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Are You Paying Dearly For Your Night's Sleep? 

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By Naga S. Chigurupati, MD, a fellowship trained pulmonary and critical care medicine physician with Sentara Medical Group. 

Not getting enough sleep can be inconvenient, to say the least. It can affect your mood and focus the next day. Researchers have learned that you can’t “catch up” on your sleep and productivity can be affected for up to several days following a sleepless night. But is missing a good night’s sleep more than that?

It could be. Sleep apnea is a serious condition affecting 1 in 10 Americans. Most commonly, blocked airways are to blame. The dreamer’s body rousts her from sleep long enough to restore breathing but low oxygen and sleep deprivation are common.

Most people with sleep apnea are not aware of the interruptions that can happen dozens of time per night and in extreme cases dozens of times per hour during sleep.

Under these sleepless conditions, the mind is not able to process information of the day. Attention to detail, accuracy, and memory are likely to suffer.

It's no surprise that people with sleep apnea report a less than rich quality of life. Daytime drowsiness, lack of energy, and falling asleep during working hours are just a few of the signs.

Is sleep apnea costing you too much? Untreated sleep apnea is among the leading causes of high blood pressure and normal blood sugar is difficult to maintain in people with untreated sleep apnea.

Sleep apnea is also closely linked to higher risk of heart attack, heart failure and stroke. For the first time, a new study also links moderate to severe sleep apnea with adverse pregnancy outcomes related to gestational diabetes and preterm birth rates.

Could you or your partner be among about 80% of people with sleep apnea left undiagnosed?
Keep a sleep diary – Record the number of hours you’re spending in bed, any nighttime awakenings, and whether you feel refreshed. Ask your sleep partner to keep track of your snoring, including how loud and frequent it is. If you're not waking up feeling refreshed, it may be helpful to have a sleep study and your sleep diary is more information for doctor.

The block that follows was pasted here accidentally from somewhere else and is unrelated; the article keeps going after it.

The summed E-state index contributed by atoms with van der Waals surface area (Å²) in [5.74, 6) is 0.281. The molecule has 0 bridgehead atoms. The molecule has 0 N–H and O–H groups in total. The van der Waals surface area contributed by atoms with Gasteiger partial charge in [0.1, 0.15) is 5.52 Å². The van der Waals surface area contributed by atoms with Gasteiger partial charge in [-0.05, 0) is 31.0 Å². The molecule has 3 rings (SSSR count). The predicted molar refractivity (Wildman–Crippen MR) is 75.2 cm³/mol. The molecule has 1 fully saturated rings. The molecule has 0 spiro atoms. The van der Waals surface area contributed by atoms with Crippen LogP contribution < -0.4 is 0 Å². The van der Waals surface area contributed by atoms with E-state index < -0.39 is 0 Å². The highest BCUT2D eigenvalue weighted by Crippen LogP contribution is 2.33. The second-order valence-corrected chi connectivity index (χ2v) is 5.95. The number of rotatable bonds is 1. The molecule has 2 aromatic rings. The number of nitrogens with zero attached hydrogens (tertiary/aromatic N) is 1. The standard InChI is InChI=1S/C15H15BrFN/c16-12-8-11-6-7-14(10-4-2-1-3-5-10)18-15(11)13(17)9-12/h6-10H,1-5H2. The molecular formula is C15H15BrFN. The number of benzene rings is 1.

Other signs to look for are:
• Loud snoring
• Excessive daytime sleepiness
• Gasping for air while sleeping
• Pauses in breathing while sleeping
• Depression
• Forgetfulness

You owe yourself a good night’s sleep. If you have concerns, consider a sleep study at a nationally accredited sleep center. The risks of untreated sleep apnea are far too great to ignore.

Sleep apnea can be treated medically with a machine that helps keep airways open as you sleep. A continuous positive airflow pressure or CPAP machine often offers immediate relief. No bigger than a box of tissues, the CPAP includes a mask worn to provide a constant stream of air keeping your airways open while you sleep.

A good night’s sleep can be illusive but well worth the pursuit.

Related Links:
Sentara Sleep Centers

For more health information and the latest news, visit Sentara News or follow us on Facebook and Twitter.


 

 

Want to limit your risk of developing sleep apnea? Consider the following:

• Lose weight. Most people with sleep apnea are overweight or obese. Losing weight can help open airways and improve symptoms.

• Quit smoking. Smoking is believed to increase inflammation and fluid retention in your throat and upper airway, thereby blocking air flow.

• Avoid sleeping on your back. Sleeping on your side can allow easier breathing by preventing soft tissues from blocking your throat.

• Prop up. Elevating your bed or upper body can open the airways.

• Open your nasal passages. Try using a saline spray or breathing strips to open airways.

• Avoid alcohol or sleeping pills. These drugs can relax the muscles in the throat and interfere with breathing.

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